Yet, many interpreted SWR as being "locked in" for the duration of retirement. It isn't. Portfolio survival probability is a function of spending amount, portfolio balance and time remaining in retirement and those change constantly. The "locked in" notion is one that badly needs forgotten.

    Thanks, again, for your comments, Larry.

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  8. Dirk I am coming up to retirement. What SWR can be considered "bombproof", i.e. likely to survive any likely bad outcome for a 40 yr retirement. Is a 2% SWR bombproof? Thanks

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    1. Wesley, I wouldn't characterize any SWR as "bomb-proof". If you invest in stocks and then spend from that portfolio, there is always a chance that you will run out of money if you live a long time. 40 years is a long planning horizon, making the odds even greater that you can deplete your portfolio.

      2% or less, however, seems pretty safe. It isn't as safe as a fixed income annuity or a 40-year TIPs bond ladder, but it may be safe enough that we are now quibbling.

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    2. Bill Bernstein wrote a great little piece on this in 2001 where he arrived at the conclusion that no portfolio can have a success rate much greater than about 80% over 40 years simply because of huge societal risks that cannot be easily incorporated into Monte Carlo models etc. There must always be a qualitative side to any long-term analysis with ability to adjust as necessary. Nassim Taleb followed similar thinking in his "The Black Swan" book.

      http://www.efficientfrontier.com/ef/901/hell3.htm

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    3. Bernstein wrote this in a classic series of blog posts called "The Retirement Calculator from Hell". This is an observation I believe every retiree should keep at the center of their plans. I highly recommend both authors.

      The important point is that there are many risks to a successful retirement. Some we can manage, like portfolio volatility with asset allocation, and some we cannot, like societal upheaval.

      Great comment. Thanks for writing!

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    4. I just recalled this post from Wade Pfau a few years ago where he did a quantitative assessment of what Bill Bernstein approached qualitatively. The 4% rule is based on US stock and bond returns in the "American Century". My conclusion based on his analysis is that in order to have a 4% SWR rates, you have to avoid the following: civil war; coup; lose a big war; be invaded even if you win in the end; or bankrupt yourself winning a war. Any of these puts you at SWR levels of 0,5% to 3%. The only exception to these rules was Denmark that was invaded so fast in WW II that there wasn't any damage; they were not occupied too badly in WW II; and weren't on the aerial bombing and war-fighting route of the Allies at the end of WW II.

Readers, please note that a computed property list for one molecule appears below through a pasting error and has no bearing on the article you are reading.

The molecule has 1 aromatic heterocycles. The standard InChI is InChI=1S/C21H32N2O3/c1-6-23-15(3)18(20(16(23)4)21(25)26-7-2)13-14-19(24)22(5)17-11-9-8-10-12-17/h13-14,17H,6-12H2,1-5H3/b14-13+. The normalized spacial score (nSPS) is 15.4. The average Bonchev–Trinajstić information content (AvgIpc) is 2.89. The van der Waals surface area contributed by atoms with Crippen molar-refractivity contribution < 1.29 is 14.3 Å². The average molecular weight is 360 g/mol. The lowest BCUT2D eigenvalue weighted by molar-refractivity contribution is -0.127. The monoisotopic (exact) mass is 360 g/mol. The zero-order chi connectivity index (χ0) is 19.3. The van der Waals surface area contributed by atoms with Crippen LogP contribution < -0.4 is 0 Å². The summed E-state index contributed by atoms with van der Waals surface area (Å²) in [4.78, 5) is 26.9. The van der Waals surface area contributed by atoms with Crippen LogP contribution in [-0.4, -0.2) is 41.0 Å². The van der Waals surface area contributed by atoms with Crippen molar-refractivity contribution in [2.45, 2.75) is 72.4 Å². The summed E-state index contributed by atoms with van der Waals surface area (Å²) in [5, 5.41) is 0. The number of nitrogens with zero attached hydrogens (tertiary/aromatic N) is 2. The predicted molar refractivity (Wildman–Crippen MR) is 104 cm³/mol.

So the big question for the 4% SWR is whether or not the charmed life of the US and Canada in the 20th century will persist in the 21st century. It is nice having a big moat around North America without a lot of separate governments fighting within the boundaries of North America. But that was not the case in the 19th century with the War of 1812, the US Civil War, various US wars with Mexico and Spain, and the Metis Rebellion in Canada.

      http://www.advisorperspectives.com/newsletters11/pdfs/An_International_Perspective_on_Safe_Withdrawal_Rates.pdf

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    5. A valid argument for any retiree to ponder. There are far greater risks than market volatility and little or nothing you can do to mitigate them.

      The first sentence of your second paragraph also deserves a great deal of thought. SWR's are based on the assumption that the American financial future will look a lot like the last hundred years or so. There isn't a strong argument that will be the case, though there are many strong arguments that it won't. It seems like a poor assumption to me.

      Thanks for writing.

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  9. Dirk
    First I have to compliment you on what a great job you have done with this blog. I will be retiring in the next year or two and have found it a great resource. I am a little confused as to why the following is not a floor and upside strategy
    #1 9 yrs of income in short term treasury bond fund
    #2 25 yrs income in an intermediate bond fund
    #3 13 yrs income in stocks
    #4 5 yrs income in "safety" investments: gold coins, rental real estate,etc
    I realize that it is essentially a liability matching portfolio. Why does the floor and upside strategy have to consist of just TIPS and annuities. Won't bond instruments serve as well. Again many thanks for the blog

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    1. Wesley, let me add something to my comments below. You seem to have a well-diversified and adequate retirement savings portfolio with a low spending rate (2%?). While your portfolio doesn't include a floor at present, you probably have a floor of Social Security benefits. It is very unlikely, under these conditions, that you will need more floor. The only question is whether you want more.